Canberra, Australia (UPI) Jan 28, 2011
Raytheon Australia has won a $70 million contract to supply position reporting systems, including radios, support equipment and maintenance work, to the Australian army.
The deal, signed with the military's procurement group Defense Materiel Organization, is for Raytheon's Enhanced Position Location Reporting System, its MicroLight radios and associated support.
The purchase is part of Joint Project 2072, the army's progressive purchase of an integrated Battlespace Communications System to coordinate operations during battle.
The EPLRS purchase is phase one of JP2072, which is an important step toward meeting the Australian military's objectives, a statement by Raytheon said.
Raytheon will provide 1,000 radios. Many will be mounted on the army's Bushmaster armored personnel carriers, made by Thales Australia, and its M113 APCs, made by various manufacturers, including BAE.
Some of the Raytheon order will include MicroLight hand-held portable radios with ancillaries, spares, support and training.
Microlight radios operate between 225 to 2,000 MHz and come with several encryption options for optimal security. They support the commercial Advanced Encryption Standard for Secure But Unclassified transmission through Type 1 for classified transmission.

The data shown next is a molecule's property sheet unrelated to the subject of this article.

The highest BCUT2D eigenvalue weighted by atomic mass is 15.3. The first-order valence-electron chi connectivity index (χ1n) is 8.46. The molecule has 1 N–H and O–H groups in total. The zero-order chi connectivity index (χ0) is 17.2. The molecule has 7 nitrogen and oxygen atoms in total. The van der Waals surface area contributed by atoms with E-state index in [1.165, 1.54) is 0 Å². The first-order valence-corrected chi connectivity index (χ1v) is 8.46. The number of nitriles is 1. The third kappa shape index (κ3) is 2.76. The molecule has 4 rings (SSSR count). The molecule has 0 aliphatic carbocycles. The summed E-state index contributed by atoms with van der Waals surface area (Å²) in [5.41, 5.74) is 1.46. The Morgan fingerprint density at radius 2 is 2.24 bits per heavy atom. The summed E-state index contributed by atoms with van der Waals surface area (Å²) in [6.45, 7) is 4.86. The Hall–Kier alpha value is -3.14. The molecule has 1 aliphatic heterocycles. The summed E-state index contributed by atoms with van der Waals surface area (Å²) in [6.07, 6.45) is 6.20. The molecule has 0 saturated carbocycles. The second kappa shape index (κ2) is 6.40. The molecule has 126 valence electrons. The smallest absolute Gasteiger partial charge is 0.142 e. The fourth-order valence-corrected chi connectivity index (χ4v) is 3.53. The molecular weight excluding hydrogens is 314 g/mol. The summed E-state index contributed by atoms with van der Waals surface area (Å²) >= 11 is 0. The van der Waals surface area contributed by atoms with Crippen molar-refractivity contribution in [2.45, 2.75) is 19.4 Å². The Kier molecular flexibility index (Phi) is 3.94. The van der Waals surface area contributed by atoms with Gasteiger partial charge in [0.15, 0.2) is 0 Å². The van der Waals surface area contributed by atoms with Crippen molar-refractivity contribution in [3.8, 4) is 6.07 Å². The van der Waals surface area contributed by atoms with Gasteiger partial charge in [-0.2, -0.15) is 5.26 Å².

The digital EPLRS and MicroLight radios are part of Raytheon's mobile ad hoc networking systems manufactured by Raytheon Network Centric Systems. Many are operated by the U.S. and Canadian armies.
EPLRS vehicular and hand-held products are software programmable networking radios that support a range of applications. This includes secured high-speed on-the-move data exchange capabilities over a wide frequency band with effective electronic counter-countermeasures.
First deliveries to the Australian army are expected by the summer.
"These new radios will give front-line soldiers and the commanders directing them instant information on where they are, where they need to be and what is happening around them," Minister for Defense Materiel Jason Clare said.
"Right now, the army is using an older, analog system, which is fast becoming obsolete. This new system will be faster and more reliable, allowing troops to communicate instantly with the central command post."
Raytheon will use its facility in Amberley, Queensland, to supply and support the radios.
The DMO signed the contract in Canberra with the managing director of Raytheon Australia, Michael Ward, and Raytheon's head of its Electronic Systems Division, Michael Aylward.
"Raytheon Australia is delighted to be working with the Commonwealth (Australian government) who is the prime systems integrator for this project," Ward said.
"This is an important outcome for our company and we look forward to playing a suitable role in future phases of the project that will provide the army's next generation communications infrastructure."
Early last year Raytheon Australia acquired the assets of Compucat Research, a Canberra technology company with subsidiaries in the United Kingdom and the United States.
In July, Raytheon Australia announced the formation of a new cybersecurity business, Security Solutions. The unit focuses on cybersecurity, information and communication technologies, intelligence, surveillance and reconnaissance, intelligence operations support and geospatial solutions.
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